Ready, brace yourself, this one is going to hurt: Computers are not made for audio. There, I finally said it!
Computers are made for crunching numbers, and they also happen to be able to manage audio and video tasks really well because of their tremendous processing power.
However, when it comes to best audio quality practices, they’re sometimes not ideal. Often we use computers to feed tracks to PA systems and as playback machines for things such as backing tracks. Getting the sound from the computer into a sound system is relatively easy: Connect the 3.5-mm (1/8-inch) unbalanced output jack and away you go. If only it were that simple…
Anyone who has done this knows that more often than not, it can introduce a ground loop or induce noise via the unbalanced line. Even PA system noise can find its way into the computer, adding noise to the program material output. Amplify any of this with 20,000 watts and you have a problem.
Several companies produce direct boxes that are specifically designed for computers. These are usually stereo, and more often than not, are passive or transformer based.
In other words, the transformer not only converts the unbalanced signal into a balanced one, but also introduces galvanic isolation to eliminate stray DC currents from traveling in between the computer and the audio system. And when the ground is lifted, all of the audio passes through the transformer disconnecting the ground thus eliminating the ground loop.
Because the computer’s output is buffered (usually by a -10 dB consumer level or headphone jack), a passive DI is perfectly suitable for computers. Transformers can usually handle a lot more signal before distortion when compared to phantom powered active DI boxes. This makes them a better choice when using the headphone jack.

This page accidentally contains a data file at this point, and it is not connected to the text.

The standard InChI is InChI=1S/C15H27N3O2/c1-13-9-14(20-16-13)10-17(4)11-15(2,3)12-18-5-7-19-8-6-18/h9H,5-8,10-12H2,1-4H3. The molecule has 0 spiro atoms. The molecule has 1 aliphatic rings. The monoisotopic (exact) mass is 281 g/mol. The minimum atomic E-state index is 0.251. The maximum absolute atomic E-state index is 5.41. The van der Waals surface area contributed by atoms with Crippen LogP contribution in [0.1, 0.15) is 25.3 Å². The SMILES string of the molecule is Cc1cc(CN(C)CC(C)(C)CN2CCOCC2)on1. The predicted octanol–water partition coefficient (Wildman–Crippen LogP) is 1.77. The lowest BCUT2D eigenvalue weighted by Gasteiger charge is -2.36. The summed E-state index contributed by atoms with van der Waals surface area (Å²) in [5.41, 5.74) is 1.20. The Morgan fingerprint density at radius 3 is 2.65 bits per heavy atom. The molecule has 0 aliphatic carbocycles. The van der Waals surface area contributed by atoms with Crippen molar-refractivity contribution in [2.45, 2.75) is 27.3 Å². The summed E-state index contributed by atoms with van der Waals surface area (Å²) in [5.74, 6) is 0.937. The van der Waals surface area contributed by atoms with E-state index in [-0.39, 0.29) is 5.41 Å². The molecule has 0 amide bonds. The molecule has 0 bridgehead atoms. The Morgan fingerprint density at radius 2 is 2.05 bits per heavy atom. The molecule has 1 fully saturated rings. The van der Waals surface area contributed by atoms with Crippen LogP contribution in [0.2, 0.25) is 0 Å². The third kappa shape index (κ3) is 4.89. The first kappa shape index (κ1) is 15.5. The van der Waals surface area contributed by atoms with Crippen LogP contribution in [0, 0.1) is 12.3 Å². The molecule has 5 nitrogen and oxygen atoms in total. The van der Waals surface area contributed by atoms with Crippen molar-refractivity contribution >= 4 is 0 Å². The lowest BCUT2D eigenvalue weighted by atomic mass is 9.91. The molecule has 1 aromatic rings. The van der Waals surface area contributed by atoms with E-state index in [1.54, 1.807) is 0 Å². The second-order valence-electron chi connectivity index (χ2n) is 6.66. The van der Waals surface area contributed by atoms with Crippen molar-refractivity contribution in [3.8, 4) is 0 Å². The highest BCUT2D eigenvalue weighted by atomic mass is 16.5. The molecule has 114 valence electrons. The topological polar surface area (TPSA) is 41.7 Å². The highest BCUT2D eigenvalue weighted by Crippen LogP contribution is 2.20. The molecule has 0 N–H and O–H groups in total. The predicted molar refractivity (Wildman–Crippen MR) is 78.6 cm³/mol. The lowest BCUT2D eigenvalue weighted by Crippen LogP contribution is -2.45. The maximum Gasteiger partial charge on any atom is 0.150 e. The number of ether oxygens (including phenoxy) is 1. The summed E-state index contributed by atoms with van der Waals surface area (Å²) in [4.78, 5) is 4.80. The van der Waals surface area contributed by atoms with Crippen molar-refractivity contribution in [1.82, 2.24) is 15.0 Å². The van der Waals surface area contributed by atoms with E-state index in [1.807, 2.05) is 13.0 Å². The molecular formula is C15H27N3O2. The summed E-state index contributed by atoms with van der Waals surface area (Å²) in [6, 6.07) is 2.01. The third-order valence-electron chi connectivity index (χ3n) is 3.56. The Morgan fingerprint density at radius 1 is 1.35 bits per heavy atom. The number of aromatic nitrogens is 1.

Passive boxes for interface computers include (left to right) the Whirlwind pcDI, Proco AV1B and Radial ProAV2.
The active direct box was originally developed as a means to eliminate loading that would occur on low output electric bass pickups. By introducing a buffer, the bass signal going to the artist’s stage amp would not be affected thus conserving his sound while the PA system would be fed a hotter signal.
Buffers are essentially amplifiers. This means that they need power (voltage and current) to make them work. The preferred power source is 48-volt phantom because it does not require running separate AC for the DI box.
The other hidden advantage of a buffer is that the signal will only go one way. Unlike a transformer that is bi-directional, buffers do not allow signals to go backwards. Where this matters in our world is preventing noise from polluting the computer.
And because most program material is limited during the mastering process, one can get sufficient headroom using phantom power to generate a relatively clean signal. The problem, unless dealt with, is the lack of galvanic isolation; active DIs don’t solve ground loop problems.
There are some DI boxes that combine the benefit of an active direct box with transformer isolation. These are usually a little more expensive than a simple passive or active DI because they offer the best of both worlds. The transformers isolate the computer from the PA, while the buffers inhibit PA noise from polluting the computer.
Peter Janis is the president of Radial Engineering and has worked in professional audio for more than 30 years.